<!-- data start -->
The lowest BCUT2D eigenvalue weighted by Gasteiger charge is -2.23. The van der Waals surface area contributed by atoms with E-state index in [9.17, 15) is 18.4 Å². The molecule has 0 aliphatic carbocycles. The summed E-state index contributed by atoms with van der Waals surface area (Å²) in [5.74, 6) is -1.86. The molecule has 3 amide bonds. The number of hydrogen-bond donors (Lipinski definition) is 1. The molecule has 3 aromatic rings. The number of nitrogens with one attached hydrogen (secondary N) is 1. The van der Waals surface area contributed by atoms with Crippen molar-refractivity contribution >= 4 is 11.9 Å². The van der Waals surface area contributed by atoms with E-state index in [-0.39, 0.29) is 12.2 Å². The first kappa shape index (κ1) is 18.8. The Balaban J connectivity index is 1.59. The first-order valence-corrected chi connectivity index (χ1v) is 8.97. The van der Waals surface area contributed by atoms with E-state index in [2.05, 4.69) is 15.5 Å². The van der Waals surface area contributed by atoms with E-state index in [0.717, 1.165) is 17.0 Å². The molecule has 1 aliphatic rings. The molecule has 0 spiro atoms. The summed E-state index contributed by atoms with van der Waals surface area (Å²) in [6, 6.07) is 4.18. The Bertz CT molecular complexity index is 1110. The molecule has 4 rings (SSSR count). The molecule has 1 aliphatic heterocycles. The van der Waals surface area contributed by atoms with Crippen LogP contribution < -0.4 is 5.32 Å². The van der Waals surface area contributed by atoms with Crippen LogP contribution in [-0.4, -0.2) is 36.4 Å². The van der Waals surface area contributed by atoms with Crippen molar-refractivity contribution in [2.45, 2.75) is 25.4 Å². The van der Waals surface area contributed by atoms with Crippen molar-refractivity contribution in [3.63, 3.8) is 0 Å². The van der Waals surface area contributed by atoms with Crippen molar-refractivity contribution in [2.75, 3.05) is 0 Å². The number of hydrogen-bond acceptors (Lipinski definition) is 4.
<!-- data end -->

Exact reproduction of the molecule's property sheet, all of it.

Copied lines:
The lowest BCUT2D eigenvalue weighted by Gasteiger charge is -2.23. The van der Waals surface area contributed by atoms with E-state index in [9.17, 15) is 18.4 Å². The molecule has 0 aliphatic carbocycles. The summed E-state index contributed by atoms with van der Waals surface area (Å²) in [5.74, 6) is -1.86. The molecule has 3 amide bonds. The number of hydrogen-bond donors (Lipinski definition) is 1. The molecule has 3 aromatic rings. The number of nitrogens with one attached hydrogen (secondary N) is 1. The van der Waals surface area contributed by atoms with Crippen molar-refractivity contribution >= 4 is 11.9 Å². The van der Waals surface area contributed by atoms with E-state index in [-0.39, 0.29) is 12.2 Å². The first kappa shape index (κ1) is 18.8. The Balaban J connectivity index is 1.59. The first-order valence-corrected chi connectivity index (χ1v) is 8.97. The van der Waals surface area contributed by atoms with E-state index in [2.05, 4.69) is 15.5 Å². The van der Waals surface area contributed by atoms with E-state index in [0.717, 1.165) is 17.0 Å². The molecule has 1 aliphatic rings. The molecule has 0 spiro atoms. The summed E-state index contributed by atoms with van der Waals surface area (Å²) in [6, 6.07) is 4.18. The Bertz CT molecular complexity index is 1110. The molecule has 4 rings (SSSR count). The molecule has 1 aliphatic heterocycles. The van der Waals surface area contributed by atoms with Crippen LogP contribution < -0.4 is 5.32 Å². The van der Waals surface area contributed by atoms with Crippen LogP contribution in [-0.4, -0.2) is 36.4 Å². The van der Waals surface area contributed by atoms with Crippen molar-refractivity contribution in [2.45, 2.75) is 25.4 Å². The van der Waals surface area contributed by atoms with Crippen molar-refractivity contribution in [3.63, 3.8) is 0 Å². The van der Waals surface area contributed by atoms with Crippen molar-refractivity contribution in [2.75, 3.05) is 0 Å². The number of hydrogen-bond acceptors (Lipinski definition) is 4.